Saturday, July 7, 2012

How to protect your home internet connection

Besides protecting your computers, protecting your access is an important part of your home network security. This includes multiple parts:

  1. Protecting the management of your Internet router
  2. Creating rules to allow only what you need to go from the Internet to your network
  3. Creating rules to allow only what you need to go from your network to the Internet

1. Protecting the management of your Internet router

It may sound dull, obvious and over-repeated but this is a very important part of securing your network. For instance, I just scanned the /24 Internet network I am on: I found the router of another subscriber with remote management - usually port tcp/8080 - and it took me two attempts to find the administrative password. In this case, the username is "admin" and the password is "admin". 

From there, what can I do? A lot! I could obviously mess with the person's Internet access, but I could also get his username/password. On another side, I could also start creating PAT to access his home machines, potentially getting access to his computers. From there: game over, I'm in.

The first thing I suggest: when you get a new Internet router, change the password! There are lists of all the default combinations of username/password for the major brands.

Then, ask yourself that question: how likely is it you will be administering your router from the Internet? In most of the cases, the answer is: not likely at all. In that case, I suggest disabling the remote management facility.

2. Creating rules to allow only what you need to go from the Internet to your network

99% of the time the answer is: you don't need to allow any access from the Internet to your internal network. Do you really host a server at home? Or is it to access your home machine from work? 

In all the cases, be aware of what you do! If you expose your machine to the Internet, you may be giving access from a wider audience than you realize. And in that case, how well is your machine protected? Again, scanning the /24 Internet network I am on, I found 4 machines accessible through RDP. Chances are that I could find a combination of username/password, and again: then, I am in. Game over.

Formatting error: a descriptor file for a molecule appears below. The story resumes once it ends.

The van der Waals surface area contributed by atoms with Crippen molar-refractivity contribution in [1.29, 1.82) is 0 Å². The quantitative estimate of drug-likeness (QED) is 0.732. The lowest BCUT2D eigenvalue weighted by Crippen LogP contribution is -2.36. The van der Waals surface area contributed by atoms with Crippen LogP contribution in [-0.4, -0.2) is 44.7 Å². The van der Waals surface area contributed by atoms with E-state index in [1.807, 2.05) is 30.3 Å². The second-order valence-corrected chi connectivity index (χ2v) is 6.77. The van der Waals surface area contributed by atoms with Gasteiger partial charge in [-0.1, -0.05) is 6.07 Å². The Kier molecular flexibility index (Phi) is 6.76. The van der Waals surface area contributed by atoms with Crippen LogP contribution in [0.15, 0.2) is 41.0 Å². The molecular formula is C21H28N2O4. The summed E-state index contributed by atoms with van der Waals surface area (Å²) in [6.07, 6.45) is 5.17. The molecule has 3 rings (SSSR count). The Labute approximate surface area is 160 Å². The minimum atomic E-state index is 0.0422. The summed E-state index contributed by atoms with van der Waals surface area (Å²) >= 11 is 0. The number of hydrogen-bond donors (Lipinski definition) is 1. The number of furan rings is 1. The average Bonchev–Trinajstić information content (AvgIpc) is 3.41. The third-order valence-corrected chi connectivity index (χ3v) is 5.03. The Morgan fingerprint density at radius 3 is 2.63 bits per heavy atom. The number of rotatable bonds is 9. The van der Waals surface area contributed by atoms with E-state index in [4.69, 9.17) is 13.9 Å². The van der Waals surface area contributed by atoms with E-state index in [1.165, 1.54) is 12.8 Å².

If you need to access your machine from outside your internal network, restrict the IPs from which this is possible. Are you accessing it from your workplace? Ask your network team what the corporate public IP range is, and allow only from that range. If you can't restrict to a specific set of IPs or networks, investigate other ways, such as a secured VPN, and don't be shy with the password!

3. Creating rules to allow only what your need to go from your network to the Internet

This is probably the most overlooked part: all the routers usually come with a default policy that permits anything from the inside network to the outside. While this is nice and works in all the cases, it also adds several security vulnerabilities.

  • Unwanted applications may start communicating
For instance, do you use IRC? Or peer-to-peer? Or do you often send e-mail through a chinese mail server? If the answer is "no", then blocking the corresponding hosts/ports will increase the security of your network. For instance, my own rule set allows:

  • HTTP/HTTPS/FTP/POPS/IMAPS/SSH to the whole Internet;
  • SMTP/SMTPS to my mail server
  • Google Chat to the whole Internet
  • MSN to the address defined in my IM client
  • DNS to the two Google DNS servers and
  • A couple of ports/hosts needed for a few online games I play from time to time

And that's it. All in all, I have 29 rules, including the last one that denies everything that is not explicitly permitted. Once in a while, I look at the logs and check whether something was dropped, and if so, if it is normal - such as friends staying with me, broadcasts and all the noise that can exist on a network.

This actually helped me show to a friend that his machine was infected. He was visiting and needed access for his laptop, which I provided through my home wireless. I happened to be playing with IPv6, and I started seeing a lot of drops. Further investigation proved that these were attempts from his machine to send e-mails. I then asked if he was trying to e-mail, and he wasn't, so we started looking closer at his machine, It appeared his machine was compromised by a Trojan that was trying to send some spam. 

Another example happened when I was helping a friend secure his home network. We started seeing drops on some ports. It happens his kid had installed a peer-to-peer client on the family computer. When we looked at the peer-to-peer program, we found it was not secured at all and was sharing his whole hard drive.

  • Your machine may be used to scan the Internet to find other vulnerable machines

If your machine gets compromised, it may start scanning the Internet to find other vulnerable computers. This may result in your address appearing as an attacker in other people's logs, with the potential consequence that you may get a visit from your local authorities - in certain countries, if you fail to protect your Internet connection and your computer, you may be considered responsible for all the damages resulting from a compromise originating from IP address, regardless of whether your are the actual author.

Happy surfing!

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